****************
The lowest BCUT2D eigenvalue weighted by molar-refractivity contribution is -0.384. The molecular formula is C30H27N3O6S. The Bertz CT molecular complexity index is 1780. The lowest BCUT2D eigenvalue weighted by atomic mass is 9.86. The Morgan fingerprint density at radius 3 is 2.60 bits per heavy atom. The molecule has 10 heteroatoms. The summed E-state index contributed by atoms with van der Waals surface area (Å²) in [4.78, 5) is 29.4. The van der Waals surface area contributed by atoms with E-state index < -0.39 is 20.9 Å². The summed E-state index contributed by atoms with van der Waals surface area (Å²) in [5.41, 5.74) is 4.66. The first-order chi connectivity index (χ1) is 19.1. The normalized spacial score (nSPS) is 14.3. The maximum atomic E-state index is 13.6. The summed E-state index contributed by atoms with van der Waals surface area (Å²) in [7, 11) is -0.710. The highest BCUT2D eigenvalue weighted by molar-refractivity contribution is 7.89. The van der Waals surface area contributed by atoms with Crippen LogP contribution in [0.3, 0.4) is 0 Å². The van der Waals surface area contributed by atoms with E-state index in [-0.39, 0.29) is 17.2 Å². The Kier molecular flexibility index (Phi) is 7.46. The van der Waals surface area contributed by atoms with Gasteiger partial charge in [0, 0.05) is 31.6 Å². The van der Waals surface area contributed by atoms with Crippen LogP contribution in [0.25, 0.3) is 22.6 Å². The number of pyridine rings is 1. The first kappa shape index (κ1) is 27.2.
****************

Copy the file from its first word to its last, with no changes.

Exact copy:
The lowest BCUT2D eigenvalue weighted by molar-refractivity contribution is -0.384. The molecular formula is C30H27N3O6S. The Bertz CT molecular complexity index is 1780. The lowest BCUT2D eigenvalue weighted by atomic mass is 9.86. The Morgan fingerprint density at radius 3 is 2.60 bits per heavy atom. The molecule has 10 heteroatoms. The summed E-state index contributed by atoms with van der Waals surface area (Å²) in [4.78, 5) is 29.4. The van der Waals surface area contributed by atoms with E-state index < -0.39 is 20.9 Å². The summed E-state index contributed by atoms with van der Waals surface area (Å²) in [5.41, 5.74) is 4.66. The first-order chi connectivity index (χ1) is 19.1. The normalized spacial score (nSPS) is 14.3. The maximum atomic E-state index is 13.6. The summed E-state index contributed by atoms with van der Waals surface area (Å²) in [7, 11) is -0.710. The highest BCUT2D eigenvalue weighted by molar-refractivity contribution is 7.89. The van der Waals surface area contributed by atoms with Crippen LogP contribution in [0.3, 0.4) is 0 Å². The van der Waals surface area contributed by atoms with E-state index in [-0.39, 0.29) is 17.2 Å². The Kier molecular flexibility index (Phi) is 7.46. The van der Waals surface area contributed by atoms with Gasteiger partial charge in [0, 0.05) is 31.6 Å². The van der Waals surface area contributed by atoms with Crippen LogP contribution in [0.25, 0.3) is 22.6 Å². The number of pyridine rings is 1. The first kappa shape index (κ1) is 27.2.